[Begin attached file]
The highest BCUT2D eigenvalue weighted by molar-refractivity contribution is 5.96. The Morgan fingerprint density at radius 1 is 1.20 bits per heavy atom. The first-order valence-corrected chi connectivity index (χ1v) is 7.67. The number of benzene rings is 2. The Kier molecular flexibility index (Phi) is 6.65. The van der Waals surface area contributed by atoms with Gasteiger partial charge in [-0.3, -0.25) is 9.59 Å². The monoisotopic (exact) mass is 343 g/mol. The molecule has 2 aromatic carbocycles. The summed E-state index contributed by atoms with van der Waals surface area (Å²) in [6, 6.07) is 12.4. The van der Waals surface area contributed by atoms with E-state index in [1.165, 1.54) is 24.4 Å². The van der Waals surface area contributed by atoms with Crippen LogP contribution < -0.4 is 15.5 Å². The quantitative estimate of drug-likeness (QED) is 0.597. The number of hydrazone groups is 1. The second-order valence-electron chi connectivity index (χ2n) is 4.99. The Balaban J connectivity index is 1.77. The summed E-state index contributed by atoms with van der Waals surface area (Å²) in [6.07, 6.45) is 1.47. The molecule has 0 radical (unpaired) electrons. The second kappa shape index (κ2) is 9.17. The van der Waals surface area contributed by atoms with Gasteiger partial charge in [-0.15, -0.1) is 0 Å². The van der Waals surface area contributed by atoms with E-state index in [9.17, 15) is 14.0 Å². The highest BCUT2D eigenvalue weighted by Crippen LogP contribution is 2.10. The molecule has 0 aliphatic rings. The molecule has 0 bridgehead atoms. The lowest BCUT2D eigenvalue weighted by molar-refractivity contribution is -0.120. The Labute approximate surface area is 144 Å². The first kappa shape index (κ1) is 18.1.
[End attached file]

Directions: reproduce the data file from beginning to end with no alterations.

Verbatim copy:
The highest BCUT2D eigenvalue weighted by molar-refractivity contribution is 5.96. The Morgan fingerprint density at radius 1 is 1.20 bits per heavy atom. The first-order valence-corrected chi connectivity index (χ1v) is 7.67. The number of benzene rings is 2. The Kier molecular flexibility index (Phi) is 6.65. The van der Waals surface area contributed by atoms with Gasteiger partial charge in [-0.3, -0.25) is 9.59 Å². The monoisotopic (exact) mass is 343 g/mol. The molecule has 2 aromatic carbocycles. The summed E-state index contributed by atoms with van der Waals surface area (Å²) in [6, 6.07) is 12.4. The van der Waals surface area contributed by atoms with E-state index in [1.165, 1.54) is 24.4 Å². The van der Waals surface area contributed by atoms with Crippen LogP contribution < -0.4 is 15.5 Å². The quantitative estimate of drug-likeness (QED) is 0.597. The number of hydrazone groups is 1. The second-order valence-electron chi connectivity index (χ2n) is 4.99. The Balaban J connectivity index is 1.77. The summed E-state index contributed by atoms with van der Waals surface area (Å²) in [6.07, 6.45) is 1.47. The molecule has 0 radical (unpaired) electrons. The second kappa shape index (κ2) is 9.17. The van der Waals surface area contributed by atoms with Gasteiger partial charge in [-0.15, -0.1) is 0 Å². The van der Waals surface area contributed by atoms with E-state index in [9.17, 15) is 14.0 Å². The highest BCUT2D eigenvalue weighted by Crippen LogP contribution is 2.10. The molecule has 0 aliphatic rings. The molecule has 0 bridgehead atoms. The lowest BCUT2D eigenvalue weighted by molar-refractivity contribution is -0.120. The Labute approximate surface area is 144 Å². The first kappa shape index (κ1) is 18.1.